The film adaptation of The Disaster Artist is faithful to the book it is based on and is more about the friendship between Wiseau and Sestero
The Room is one of the most beloved movies of the past fifteen years. The 2003 movie is hilariously bad, filled with laughably poor acting, narrative flaws, and production gaffes. The film found a strong cult following and is still screened regularly around the country. Co-star Greg Sestero wrote The Disaster Artist: My Life Inside The Room, the Greatest Bad Movie Ever Made in 2013 which chronicled the making of the movie and his friendship with the writer, director, and star of The Room Tommy Wiseau. A film adaptation premiered in March at South by Southwest and had a full release this month.James Franco stars as Wiseau and is far and away the best part of The Disaster Artist. Franco brings charm to the character. As the audience learns throughout the movie, the real-life Wiseau is not much different from the over-the-top Johnny he played in The Room. The laughs come easy as Wiseau constantly makes (un)intentionally hilarious comments. But Franco’s role is not just played for comedy, however, as Wiseau goes through many struggles while trying to write his magnum opus. Franco plays Wiseau as more than just an oddball; he is someone trying to make his dream come true. Franco’s performance draws the audience in during these scenes. The rest of the cast does a great job but pale in comparison to Franco’s stellar performance.
The film adaptation of The Disaster Artist is faithful to the book it is based on and is more about the friendship between Wiseau and Sestero than it is about the making of The Room. The two quickly find out that being successful in Hollywood is easier said than done, and the Franco brothers have a natural chemistry that makes the story of the struggling actors easy to watch. We are not just told the friendship is strong, we witness the bond develop and see the two encourage each other through the difficult times they endure.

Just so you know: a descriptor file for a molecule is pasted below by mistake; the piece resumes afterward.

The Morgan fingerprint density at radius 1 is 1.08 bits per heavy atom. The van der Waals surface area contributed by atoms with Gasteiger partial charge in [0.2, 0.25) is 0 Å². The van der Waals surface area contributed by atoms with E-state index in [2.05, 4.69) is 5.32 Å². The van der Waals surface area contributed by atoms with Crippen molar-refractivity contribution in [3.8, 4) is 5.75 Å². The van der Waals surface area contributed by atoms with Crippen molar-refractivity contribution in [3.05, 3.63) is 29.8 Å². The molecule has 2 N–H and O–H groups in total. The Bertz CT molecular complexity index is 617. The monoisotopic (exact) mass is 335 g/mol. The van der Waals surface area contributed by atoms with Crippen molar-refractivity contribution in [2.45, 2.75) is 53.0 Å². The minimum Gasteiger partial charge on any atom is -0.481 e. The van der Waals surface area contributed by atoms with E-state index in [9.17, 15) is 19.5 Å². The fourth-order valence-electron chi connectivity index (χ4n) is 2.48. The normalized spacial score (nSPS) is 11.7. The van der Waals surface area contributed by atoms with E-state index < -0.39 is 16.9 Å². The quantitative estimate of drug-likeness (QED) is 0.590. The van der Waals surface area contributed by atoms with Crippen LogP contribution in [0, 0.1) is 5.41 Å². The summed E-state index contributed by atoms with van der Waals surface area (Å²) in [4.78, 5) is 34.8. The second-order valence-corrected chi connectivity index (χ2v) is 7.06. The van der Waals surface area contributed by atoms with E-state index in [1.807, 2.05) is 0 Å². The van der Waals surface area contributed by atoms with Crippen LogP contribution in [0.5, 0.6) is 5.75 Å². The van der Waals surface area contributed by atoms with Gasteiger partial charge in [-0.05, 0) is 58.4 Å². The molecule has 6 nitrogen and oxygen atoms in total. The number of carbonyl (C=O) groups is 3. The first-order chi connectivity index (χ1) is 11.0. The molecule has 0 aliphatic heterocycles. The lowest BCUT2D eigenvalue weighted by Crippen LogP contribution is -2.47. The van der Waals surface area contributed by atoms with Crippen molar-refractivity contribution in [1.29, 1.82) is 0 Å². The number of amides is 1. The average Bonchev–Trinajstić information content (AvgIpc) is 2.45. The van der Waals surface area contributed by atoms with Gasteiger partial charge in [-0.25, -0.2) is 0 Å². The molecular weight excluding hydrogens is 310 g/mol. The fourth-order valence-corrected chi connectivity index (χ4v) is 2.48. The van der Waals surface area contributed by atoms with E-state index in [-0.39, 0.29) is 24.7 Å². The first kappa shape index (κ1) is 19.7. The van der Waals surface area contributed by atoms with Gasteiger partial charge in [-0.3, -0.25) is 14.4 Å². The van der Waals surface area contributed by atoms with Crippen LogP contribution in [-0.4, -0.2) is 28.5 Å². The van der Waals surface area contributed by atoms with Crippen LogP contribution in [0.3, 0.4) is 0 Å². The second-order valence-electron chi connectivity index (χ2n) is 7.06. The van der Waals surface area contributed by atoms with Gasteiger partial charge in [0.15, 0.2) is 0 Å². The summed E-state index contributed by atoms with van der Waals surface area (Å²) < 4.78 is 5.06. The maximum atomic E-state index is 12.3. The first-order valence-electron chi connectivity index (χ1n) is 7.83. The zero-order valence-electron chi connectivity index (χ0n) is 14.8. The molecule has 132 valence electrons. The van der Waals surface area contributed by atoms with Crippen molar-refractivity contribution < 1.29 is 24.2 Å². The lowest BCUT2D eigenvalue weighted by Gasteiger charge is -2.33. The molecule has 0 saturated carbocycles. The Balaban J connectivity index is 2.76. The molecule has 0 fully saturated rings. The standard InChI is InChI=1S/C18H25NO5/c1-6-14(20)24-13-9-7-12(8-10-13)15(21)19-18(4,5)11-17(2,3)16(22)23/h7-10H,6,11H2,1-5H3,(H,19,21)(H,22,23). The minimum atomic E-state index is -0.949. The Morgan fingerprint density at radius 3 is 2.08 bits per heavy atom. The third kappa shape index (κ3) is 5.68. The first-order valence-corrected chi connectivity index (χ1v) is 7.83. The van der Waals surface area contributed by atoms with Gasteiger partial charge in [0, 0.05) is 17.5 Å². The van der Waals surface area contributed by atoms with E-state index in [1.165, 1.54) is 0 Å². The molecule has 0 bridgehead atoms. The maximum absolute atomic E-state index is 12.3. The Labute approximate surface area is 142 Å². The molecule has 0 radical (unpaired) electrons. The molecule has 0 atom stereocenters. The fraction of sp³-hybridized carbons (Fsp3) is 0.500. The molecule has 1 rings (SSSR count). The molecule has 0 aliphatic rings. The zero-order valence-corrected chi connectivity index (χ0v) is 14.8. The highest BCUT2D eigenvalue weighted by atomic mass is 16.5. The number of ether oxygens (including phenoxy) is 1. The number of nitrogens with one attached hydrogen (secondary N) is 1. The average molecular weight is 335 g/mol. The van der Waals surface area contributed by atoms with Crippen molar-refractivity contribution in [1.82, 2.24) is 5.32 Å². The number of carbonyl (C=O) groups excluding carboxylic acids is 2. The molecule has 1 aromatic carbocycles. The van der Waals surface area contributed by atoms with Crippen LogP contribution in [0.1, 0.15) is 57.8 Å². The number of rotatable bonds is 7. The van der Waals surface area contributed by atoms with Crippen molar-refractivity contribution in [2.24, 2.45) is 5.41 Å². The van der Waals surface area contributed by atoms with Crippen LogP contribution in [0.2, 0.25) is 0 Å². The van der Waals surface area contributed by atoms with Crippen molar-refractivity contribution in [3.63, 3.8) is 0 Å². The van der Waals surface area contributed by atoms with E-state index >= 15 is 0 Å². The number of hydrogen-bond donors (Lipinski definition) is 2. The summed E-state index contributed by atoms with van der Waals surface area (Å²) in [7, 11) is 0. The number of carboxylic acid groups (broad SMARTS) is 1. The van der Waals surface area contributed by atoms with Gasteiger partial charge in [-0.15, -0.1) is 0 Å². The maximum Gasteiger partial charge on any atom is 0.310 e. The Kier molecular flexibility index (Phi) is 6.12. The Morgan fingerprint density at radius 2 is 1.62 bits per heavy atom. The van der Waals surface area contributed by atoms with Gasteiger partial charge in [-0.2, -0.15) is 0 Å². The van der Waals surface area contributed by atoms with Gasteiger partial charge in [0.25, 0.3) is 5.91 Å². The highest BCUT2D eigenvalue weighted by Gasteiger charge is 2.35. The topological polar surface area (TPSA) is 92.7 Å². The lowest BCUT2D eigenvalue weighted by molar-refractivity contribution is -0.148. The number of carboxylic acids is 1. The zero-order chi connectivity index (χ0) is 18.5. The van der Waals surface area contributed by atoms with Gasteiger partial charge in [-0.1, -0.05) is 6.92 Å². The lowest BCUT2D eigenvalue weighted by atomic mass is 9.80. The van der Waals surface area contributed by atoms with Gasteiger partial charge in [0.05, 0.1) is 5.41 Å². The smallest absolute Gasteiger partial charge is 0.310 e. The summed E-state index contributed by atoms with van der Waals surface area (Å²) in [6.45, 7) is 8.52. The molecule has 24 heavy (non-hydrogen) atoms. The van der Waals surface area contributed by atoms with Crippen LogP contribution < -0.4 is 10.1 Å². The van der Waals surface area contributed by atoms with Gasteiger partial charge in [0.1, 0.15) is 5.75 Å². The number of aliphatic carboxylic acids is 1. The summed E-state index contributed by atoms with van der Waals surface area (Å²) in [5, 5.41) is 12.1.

For all its strong points, The Disaster Artist is not perfect. Most notably, the movie does have some pacing issues. It is never confusing and the acting never suffers, but a friendship is formed and almost ended all while a full movie is filmed then premiers within two hours. The movie spans three years and at times can be a blur. Some seemingly important events are covered in a throwaway line. The movie also has a huge all-star cast (Seth Rogen, Sharon Stone, and Alison Brie are just a few of the names involved) that do not have time to fully develop.
In a year of great movies, The Disaster Artist is another good one. James Franco’s portrayal of Tommy Wiseau is one of the better performances of the year. Most importantly, it is not necessary to have seen The Room to enjoy The Disaster Artist; this is a good movie that will appeal to almost everyone.